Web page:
Matthew Warner

The Slate of Shame

Since we don’t spank our 4- and 6-year-old boys, Deena and I resort to psychological methods of discipline. And no, CARRIE fans, we’re not locking them in closets with gory crucifixes.


The dry erase board on our refrigerator, or The Slate of Shame, has proven especially powerful in correcting behaviors such as potty word usage. While the potty-incident chart pictured above was in effect, we rewarded our kids with a small toy every time they reached a multiple of 7.

Concurrently, in the lower corner is the strike board. An especially egregious offense, such as abusing a brother or pet, earns a strike, symbolized by a hash mark. Three strikes, and you’re out. Reaching three strikes might mean going to bed way early or losing TV, iPad, or dessert privileges for the next day. But usually just a single strike and a stern word is enough to reduce a boy to tears and cause the behavior to stop.

I bring all this up because I take satisfaction each night in the act of wiping the numbers away. After the boys go to bed, I wipe the strike board clean. I wipe away the numbers we’ve used to track their daily allowance of TV and device time. I’ve literally given them a clean slate.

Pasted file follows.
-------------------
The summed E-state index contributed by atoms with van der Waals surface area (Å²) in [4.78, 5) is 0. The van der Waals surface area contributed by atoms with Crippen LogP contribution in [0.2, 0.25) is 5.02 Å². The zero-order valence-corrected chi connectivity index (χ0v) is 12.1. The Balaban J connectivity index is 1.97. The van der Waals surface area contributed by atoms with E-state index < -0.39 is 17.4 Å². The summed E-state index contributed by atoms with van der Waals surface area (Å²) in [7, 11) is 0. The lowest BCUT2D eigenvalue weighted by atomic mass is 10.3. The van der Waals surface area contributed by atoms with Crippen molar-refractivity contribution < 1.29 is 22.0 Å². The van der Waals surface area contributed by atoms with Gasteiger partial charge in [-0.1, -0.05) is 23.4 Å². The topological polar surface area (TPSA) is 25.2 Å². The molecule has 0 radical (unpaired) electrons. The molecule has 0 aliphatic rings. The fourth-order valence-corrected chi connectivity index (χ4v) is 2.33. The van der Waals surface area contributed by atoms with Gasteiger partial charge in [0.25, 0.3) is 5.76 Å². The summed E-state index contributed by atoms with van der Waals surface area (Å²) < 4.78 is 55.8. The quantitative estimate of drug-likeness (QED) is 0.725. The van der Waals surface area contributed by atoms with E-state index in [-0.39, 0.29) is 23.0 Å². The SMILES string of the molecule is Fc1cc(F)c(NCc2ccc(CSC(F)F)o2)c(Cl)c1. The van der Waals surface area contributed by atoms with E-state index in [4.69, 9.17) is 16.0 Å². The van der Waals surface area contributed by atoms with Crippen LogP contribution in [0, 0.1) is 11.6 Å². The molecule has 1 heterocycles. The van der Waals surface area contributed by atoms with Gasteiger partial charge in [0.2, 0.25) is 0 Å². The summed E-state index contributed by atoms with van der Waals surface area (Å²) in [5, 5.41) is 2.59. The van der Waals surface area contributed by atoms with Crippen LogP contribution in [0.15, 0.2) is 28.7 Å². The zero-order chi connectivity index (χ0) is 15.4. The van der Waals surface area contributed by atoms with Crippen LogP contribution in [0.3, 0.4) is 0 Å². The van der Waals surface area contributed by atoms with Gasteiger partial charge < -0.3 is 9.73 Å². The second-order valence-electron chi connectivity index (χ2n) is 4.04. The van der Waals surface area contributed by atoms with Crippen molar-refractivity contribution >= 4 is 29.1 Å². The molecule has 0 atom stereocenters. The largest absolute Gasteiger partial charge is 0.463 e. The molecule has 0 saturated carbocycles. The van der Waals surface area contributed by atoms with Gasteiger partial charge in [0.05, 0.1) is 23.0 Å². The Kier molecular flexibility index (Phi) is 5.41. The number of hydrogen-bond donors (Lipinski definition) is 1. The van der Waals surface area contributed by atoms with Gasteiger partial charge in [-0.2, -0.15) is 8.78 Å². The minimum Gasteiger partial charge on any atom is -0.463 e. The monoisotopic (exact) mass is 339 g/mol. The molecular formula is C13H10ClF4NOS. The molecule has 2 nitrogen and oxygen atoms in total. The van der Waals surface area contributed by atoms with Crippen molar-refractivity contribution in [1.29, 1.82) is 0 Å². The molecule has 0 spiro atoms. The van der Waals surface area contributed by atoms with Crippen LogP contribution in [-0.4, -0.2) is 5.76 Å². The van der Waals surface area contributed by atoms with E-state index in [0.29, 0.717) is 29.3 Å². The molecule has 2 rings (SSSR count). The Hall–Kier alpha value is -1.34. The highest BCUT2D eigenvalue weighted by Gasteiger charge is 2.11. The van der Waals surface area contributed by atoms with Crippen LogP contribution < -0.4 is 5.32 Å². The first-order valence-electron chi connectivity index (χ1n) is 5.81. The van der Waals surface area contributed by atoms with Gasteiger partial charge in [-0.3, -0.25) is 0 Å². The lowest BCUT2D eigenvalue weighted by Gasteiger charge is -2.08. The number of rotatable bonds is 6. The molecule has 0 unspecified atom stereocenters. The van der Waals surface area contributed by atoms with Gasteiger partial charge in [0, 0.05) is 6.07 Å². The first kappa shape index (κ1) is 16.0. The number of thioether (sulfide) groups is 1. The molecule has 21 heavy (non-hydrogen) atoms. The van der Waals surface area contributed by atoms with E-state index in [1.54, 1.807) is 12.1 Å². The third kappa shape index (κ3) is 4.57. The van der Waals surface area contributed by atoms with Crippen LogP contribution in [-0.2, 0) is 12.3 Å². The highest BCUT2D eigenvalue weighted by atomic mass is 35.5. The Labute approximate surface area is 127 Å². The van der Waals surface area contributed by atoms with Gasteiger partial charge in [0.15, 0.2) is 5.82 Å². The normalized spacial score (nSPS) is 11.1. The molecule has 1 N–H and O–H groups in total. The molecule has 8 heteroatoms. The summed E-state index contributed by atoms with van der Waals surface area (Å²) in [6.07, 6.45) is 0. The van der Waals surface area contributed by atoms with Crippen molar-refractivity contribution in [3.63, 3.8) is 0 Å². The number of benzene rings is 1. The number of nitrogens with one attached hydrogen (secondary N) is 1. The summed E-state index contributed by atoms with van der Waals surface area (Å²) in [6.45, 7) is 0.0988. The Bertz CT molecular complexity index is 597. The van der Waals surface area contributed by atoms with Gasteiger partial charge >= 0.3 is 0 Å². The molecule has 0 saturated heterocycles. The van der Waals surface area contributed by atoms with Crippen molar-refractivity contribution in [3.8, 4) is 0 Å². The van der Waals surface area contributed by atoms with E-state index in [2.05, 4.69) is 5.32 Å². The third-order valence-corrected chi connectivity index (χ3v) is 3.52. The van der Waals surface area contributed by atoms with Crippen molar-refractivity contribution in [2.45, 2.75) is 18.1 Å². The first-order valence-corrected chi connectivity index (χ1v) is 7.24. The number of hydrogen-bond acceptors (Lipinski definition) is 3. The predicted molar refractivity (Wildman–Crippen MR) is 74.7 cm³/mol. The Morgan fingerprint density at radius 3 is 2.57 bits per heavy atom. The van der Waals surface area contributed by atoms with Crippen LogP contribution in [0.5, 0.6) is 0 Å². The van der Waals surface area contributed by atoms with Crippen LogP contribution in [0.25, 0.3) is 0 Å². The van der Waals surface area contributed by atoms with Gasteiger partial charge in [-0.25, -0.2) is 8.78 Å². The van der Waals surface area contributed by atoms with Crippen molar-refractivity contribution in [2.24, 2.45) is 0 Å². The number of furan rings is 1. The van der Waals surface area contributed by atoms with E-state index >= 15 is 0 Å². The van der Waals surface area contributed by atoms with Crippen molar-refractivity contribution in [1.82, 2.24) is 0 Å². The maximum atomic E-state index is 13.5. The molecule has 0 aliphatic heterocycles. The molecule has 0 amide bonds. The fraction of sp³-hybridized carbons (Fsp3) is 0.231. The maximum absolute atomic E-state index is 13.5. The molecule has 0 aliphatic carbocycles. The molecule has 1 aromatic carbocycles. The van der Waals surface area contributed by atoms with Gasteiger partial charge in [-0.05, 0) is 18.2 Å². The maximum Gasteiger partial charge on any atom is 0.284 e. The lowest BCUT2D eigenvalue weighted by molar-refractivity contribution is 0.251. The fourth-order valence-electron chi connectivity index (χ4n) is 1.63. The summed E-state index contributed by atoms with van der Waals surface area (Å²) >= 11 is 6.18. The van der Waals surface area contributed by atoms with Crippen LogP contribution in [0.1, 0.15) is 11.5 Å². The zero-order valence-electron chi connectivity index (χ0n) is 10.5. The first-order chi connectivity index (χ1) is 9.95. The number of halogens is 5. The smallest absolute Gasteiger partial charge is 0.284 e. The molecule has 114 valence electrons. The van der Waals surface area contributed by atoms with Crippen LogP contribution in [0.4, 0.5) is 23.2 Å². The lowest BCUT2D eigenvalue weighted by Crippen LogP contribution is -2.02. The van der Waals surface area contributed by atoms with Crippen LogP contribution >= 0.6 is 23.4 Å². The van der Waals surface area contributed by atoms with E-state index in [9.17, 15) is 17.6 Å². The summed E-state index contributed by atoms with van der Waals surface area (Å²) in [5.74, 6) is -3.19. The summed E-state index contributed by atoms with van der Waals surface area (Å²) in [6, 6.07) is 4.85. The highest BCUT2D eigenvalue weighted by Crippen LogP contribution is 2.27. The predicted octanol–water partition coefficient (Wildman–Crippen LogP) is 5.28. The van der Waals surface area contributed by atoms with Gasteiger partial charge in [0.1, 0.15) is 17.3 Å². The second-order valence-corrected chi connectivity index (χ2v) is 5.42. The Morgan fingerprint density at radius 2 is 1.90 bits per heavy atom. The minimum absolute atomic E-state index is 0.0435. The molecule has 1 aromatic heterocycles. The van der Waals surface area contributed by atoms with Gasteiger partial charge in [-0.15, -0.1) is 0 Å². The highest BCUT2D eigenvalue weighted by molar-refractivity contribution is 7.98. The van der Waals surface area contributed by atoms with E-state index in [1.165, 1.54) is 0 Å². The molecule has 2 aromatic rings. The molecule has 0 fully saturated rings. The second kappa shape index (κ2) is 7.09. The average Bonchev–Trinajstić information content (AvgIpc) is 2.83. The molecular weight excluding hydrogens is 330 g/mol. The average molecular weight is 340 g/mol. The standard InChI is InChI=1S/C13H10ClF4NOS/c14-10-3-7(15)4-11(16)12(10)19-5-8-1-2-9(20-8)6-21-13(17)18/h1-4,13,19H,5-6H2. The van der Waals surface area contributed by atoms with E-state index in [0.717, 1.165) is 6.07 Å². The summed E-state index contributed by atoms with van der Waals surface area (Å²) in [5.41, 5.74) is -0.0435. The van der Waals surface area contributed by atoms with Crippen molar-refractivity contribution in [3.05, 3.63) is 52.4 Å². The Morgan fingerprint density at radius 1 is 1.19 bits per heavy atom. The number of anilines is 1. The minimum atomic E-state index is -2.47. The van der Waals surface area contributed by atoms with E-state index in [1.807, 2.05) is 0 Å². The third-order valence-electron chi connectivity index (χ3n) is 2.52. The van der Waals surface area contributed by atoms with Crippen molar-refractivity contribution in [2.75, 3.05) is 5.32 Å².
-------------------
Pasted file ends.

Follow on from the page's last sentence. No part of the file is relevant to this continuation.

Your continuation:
How cool would it be if adult life were like that? To wake up every morning and give yourself permission to start over. To say, “It doesn’t matter what happened yesterday. I’m sorry for my moments of anger and selfishness, but I don’t have to act that way today. Those petty offenses are in the past. Today is a brand new chance to do things right.”

You know what? It doesn’t matter if I don’t have a daddy to wipe my board clean. I’m gonna do it anyway.

One Response

  1. I love it. Great idea! And the cool thing is, this is what God does for us over and over again. Unconditional love and forgiveness. Each day a clean slate!